By Lisa Johnston
New products on display at the American International Toy Fair, held in N
The prospects for residential Voice over Internet Protocol (VoIP) phone service may be rosier than initially predicted if the results of several recent surveys are any indication.
While earlier surveys pegged VoIP subscriptions to grow to roughly 17 million by 2008, a survey from Boston-based Infonetics put the number higher, at 20.8 million. And a report from Framingham, Mass.-based IDC predicted a more bullish 27 million subscribers by 2009.
The IDC report noted that there will be 3 million VoIP subscribers this year. The growth will be “fueled in part by consumers looking to add value to their telephony service,” IDC said.
According to William Stofega, senior analyst, IDC, between the hardware and service, residential VoIP will be a $10 billion business in 2009.
Infonetics was more optimistic, pinning VoIP service revenue at $19.9 billion in 2009, from 2004 revenue of $1.3 billion.
The key to future success, Stofega said, hinges on whether IP service providers can break away from the current model of marketing VoIP as simply a lower-cost alternative to traditional landline telephony.
“Applications are going to have to drive this, or else it becomes a price war and few companies can win in that scenario,” Stofega said.
It will also entail a shift in marketing from the major cable companies and telcos which frequently don't even mention that their Internet-based phone service is in fact VoIP. “If the cable companies don't differentiate, the field is open for companies like Vonage, but clearly time is of the essence” for the smaller companies to establish a solid customer base before larger providers gobble them up, Stofega said.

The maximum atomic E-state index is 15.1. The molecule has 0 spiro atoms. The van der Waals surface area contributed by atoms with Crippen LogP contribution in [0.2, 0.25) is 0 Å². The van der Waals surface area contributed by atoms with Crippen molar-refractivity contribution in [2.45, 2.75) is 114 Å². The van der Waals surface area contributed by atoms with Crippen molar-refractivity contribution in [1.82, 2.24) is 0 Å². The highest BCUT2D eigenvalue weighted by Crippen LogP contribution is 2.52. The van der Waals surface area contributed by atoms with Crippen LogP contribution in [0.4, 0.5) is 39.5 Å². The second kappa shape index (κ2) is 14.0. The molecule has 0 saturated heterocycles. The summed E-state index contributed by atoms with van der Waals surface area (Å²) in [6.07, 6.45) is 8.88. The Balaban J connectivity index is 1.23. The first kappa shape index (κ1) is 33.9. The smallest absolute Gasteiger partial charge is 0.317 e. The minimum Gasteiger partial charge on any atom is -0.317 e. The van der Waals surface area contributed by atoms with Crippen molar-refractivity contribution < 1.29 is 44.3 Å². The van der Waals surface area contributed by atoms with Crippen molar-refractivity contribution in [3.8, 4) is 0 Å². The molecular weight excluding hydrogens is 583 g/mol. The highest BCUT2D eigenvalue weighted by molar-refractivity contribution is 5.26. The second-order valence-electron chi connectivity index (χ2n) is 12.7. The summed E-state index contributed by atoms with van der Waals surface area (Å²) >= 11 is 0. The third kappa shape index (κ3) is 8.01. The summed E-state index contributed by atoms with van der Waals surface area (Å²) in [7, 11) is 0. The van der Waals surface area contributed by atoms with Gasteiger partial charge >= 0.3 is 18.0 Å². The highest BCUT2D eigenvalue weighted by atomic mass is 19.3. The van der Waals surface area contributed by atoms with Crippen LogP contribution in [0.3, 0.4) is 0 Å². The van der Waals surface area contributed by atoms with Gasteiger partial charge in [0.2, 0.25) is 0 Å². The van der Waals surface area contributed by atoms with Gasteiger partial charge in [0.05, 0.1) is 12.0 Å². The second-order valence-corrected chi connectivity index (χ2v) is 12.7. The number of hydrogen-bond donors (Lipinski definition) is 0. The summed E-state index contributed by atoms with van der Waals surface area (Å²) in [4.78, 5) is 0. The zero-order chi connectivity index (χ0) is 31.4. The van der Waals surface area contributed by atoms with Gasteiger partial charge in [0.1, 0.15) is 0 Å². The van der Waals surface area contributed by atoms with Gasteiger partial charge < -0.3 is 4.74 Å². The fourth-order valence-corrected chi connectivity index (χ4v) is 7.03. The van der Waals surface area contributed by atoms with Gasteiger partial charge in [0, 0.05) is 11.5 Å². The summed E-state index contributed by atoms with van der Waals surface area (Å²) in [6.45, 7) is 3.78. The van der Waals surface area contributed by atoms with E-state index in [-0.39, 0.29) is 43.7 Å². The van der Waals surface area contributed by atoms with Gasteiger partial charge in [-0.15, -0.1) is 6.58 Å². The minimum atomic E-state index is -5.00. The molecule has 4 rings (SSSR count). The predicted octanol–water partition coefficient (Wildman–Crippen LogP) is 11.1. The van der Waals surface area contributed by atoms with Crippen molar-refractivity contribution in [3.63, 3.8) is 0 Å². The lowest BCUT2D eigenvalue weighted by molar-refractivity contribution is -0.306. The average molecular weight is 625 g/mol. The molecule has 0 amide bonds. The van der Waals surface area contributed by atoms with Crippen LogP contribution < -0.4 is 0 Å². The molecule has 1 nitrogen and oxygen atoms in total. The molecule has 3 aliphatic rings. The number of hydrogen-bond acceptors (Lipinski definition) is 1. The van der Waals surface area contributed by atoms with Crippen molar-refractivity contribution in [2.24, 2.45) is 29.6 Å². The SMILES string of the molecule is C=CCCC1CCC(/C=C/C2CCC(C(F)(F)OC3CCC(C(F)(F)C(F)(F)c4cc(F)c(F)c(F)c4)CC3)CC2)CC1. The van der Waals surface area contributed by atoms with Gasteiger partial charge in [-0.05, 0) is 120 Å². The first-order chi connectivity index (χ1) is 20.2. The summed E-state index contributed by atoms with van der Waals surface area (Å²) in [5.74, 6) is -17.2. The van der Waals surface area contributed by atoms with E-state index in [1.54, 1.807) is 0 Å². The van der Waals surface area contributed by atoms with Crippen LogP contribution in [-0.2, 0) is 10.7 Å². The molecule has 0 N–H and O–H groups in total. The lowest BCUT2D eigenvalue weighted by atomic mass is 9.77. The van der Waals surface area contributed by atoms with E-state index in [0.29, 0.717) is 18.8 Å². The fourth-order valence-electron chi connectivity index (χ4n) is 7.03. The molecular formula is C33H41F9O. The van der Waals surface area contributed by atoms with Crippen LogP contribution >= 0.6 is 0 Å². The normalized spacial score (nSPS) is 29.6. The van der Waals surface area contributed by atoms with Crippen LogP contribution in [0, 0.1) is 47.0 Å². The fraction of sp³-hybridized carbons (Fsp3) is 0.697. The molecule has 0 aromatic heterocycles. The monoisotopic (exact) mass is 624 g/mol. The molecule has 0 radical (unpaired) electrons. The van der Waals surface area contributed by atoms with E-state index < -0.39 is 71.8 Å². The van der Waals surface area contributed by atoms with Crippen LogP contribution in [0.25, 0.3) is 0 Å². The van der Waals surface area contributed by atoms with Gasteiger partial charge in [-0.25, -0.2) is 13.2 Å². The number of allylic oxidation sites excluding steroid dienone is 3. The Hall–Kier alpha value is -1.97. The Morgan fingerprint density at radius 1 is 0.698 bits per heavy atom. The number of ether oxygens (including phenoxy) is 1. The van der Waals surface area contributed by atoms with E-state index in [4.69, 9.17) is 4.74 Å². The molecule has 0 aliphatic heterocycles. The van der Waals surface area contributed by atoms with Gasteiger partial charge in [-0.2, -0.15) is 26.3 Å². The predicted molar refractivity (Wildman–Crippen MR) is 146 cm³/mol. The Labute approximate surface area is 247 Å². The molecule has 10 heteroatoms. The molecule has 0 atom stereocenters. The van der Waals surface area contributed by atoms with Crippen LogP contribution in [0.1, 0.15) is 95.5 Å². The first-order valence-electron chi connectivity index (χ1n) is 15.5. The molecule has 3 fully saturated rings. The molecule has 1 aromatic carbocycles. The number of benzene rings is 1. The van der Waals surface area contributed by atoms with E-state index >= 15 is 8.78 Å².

Despite an influx of large carriers and cable companies which typically acquire customers through direct marketing, Stofega said that retail will still play a role in promulgating VoIP as a host of new routers, modems and cordless phones become equipped with IP technology. “Cable companies used retail to sell modems, so they'll still use that channel for VoIP.”
One of the key means of differentiation in the looming contest will be mobility, combining a cellphone with wireless VoIP into one handset, Stofega said.
Sales of these dual-mode IP/cellular phones could reach 100 million globally, according to a recent study from Port Washington, N.Y.-based ABI Research.
"The advantages of dual-mode handsets and services, when they arrive, can be summed up in two words: seamless and economical," said Philip Solis, ABI Research's senior analyst. According to ABI, the future looks like this: A phone call starts at home over a Wi-Fi network. When the user leaves his home and gets in the car, the call switches over to the cellular network, only to switch back to a VoIP network when the user gets to the office.
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